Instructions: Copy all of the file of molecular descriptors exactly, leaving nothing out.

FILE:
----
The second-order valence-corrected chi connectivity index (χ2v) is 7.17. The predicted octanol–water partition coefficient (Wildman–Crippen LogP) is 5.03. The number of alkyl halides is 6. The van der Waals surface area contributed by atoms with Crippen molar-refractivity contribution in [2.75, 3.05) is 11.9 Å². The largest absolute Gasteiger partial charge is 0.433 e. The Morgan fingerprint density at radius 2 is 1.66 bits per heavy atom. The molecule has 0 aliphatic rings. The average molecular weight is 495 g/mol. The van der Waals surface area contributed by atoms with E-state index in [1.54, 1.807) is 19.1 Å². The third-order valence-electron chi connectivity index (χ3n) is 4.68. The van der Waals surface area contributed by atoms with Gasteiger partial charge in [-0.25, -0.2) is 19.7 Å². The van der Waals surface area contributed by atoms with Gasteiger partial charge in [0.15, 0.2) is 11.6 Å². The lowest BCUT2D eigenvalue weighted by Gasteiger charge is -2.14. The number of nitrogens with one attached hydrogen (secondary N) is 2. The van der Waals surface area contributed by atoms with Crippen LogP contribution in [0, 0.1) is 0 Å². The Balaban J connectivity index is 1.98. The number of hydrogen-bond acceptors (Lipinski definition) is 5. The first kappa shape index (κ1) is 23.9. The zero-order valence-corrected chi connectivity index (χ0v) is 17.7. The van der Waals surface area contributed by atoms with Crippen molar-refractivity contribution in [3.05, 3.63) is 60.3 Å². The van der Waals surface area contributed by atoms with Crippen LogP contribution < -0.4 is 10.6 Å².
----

The second-order valence-corrected chi connectivity index (χ2v) is 7.17. The predicted octanol–water partition coefficient (Wildman–Crippen LogP) is 5.03. The number of alkyl halides is 6. The van der Waals surface area contributed by atoms with Crippen molar-refractivity contribution in [2.75, 3.05) is 11.9 Å². The largest absolute Gasteiger partial charge is 0.433 e. The Morgan fingerprint density at radius 2 is 1.66 bits per heavy atom. The molecule has 0 aliphatic rings. The average molecular weight is 495 g/mol. The van der Waals surface area contributed by atoms with E-state index in [1.54, 1.807) is 19.1 Å². The third-order valence-electron chi connectivity index (χ3n) is 4.68. The van der Waals surface area contributed by atoms with Gasteiger partial charge in [-0.25, -0.2) is 19.7 Å². The van der Waals surface area contributed by atoms with Gasteiger partial charge in [0.15, 0.2) is 11.6 Å². The lowest BCUT2D eigenvalue weighted by Gasteiger charge is -2.14. The number of nitrogens with one attached hydrogen (secondary N) is 2. The van der Waals surface area contributed by atoms with Crippen LogP contribution in [0, 0.1) is 0 Å². The Balaban J connectivity index is 1.98. The number of hydrogen-bond acceptors (Lipinski definition) is 5. The first kappa shape index (κ1) is 23.9. The zero-order valence-corrected chi connectivity index (χ0v) is 17.7. The van der Waals surface area contributed by atoms with Crippen molar-refractivity contribution in [3.05, 3.63) is 60.3 Å². The van der Waals surface area contributed by atoms with Crippen LogP contribution < -0.4 is 10.6 Å².